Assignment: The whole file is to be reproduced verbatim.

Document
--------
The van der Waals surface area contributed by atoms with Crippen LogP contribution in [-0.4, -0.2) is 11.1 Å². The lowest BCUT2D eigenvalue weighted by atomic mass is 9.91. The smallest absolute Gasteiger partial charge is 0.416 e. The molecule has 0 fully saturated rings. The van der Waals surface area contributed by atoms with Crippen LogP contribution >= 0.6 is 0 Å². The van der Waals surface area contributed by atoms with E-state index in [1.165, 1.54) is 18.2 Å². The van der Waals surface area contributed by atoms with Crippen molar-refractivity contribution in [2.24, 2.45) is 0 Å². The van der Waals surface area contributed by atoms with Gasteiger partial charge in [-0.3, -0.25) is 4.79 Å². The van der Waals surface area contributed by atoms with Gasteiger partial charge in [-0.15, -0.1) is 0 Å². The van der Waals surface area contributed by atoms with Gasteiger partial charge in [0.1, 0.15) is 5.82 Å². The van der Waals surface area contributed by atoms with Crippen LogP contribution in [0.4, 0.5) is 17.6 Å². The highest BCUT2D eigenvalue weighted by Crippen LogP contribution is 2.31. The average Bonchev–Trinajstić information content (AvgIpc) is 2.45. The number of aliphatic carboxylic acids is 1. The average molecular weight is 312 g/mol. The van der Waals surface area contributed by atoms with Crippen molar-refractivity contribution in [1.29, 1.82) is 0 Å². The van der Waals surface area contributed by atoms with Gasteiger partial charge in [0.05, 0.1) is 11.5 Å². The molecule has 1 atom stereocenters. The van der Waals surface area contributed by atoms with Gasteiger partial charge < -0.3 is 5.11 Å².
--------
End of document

The van der Waals surface area contributed by atoms with Crippen LogP contribution in [-0.4, -0.2) is 11.1 Å². The lowest BCUT2D eigenvalue weighted by atomic mass is 9.91. The smallest absolute Gasteiger partial charge is 0.416 e. The molecule has 0 fully saturated rings. The van der Waals surface area contributed by atoms with Crippen LogP contribution >= 0.6 is 0 Å². The van der Waals surface area contributed by atoms with E-state index in [1.165, 1.54) is 18.2 Å². The van der Waals surface area contributed by atoms with Crippen molar-refractivity contribution in [2.24, 2.45) is 0 Å². The van der Waals surface area contributed by atoms with Gasteiger partial charge in [-0.3, -0.25) is 4.79 Å². The van der Waals surface area contributed by atoms with Gasteiger partial charge in [-0.15, -0.1) is 0 Å². The van der Waals surface area contributed by atoms with Gasteiger partial charge in [0.1, 0.15) is 5.82 Å². The van der Waals surface area contributed by atoms with Crippen LogP contribution in [0.4, 0.5) is 17.6 Å². The highest BCUT2D eigenvalue weighted by Crippen LogP contribution is 2.31. The average Bonchev–Trinajstić information content (AvgIpc) is 2.45. The number of aliphatic carboxylic acids is 1. The average molecular weight is 312 g/mol. The van der Waals surface area contributed by atoms with Crippen molar-refractivity contribution in [1.29, 1.82) is 0 Å². The van der Waals surface area contributed by atoms with Gasteiger partial charge in [0.05, 0.1) is 11.5 Å². The molecule has 1 atom stereocenters. The van der Waals surface area contributed by atoms with Gasteiger partial charge < -0.3 is 5.11 Å².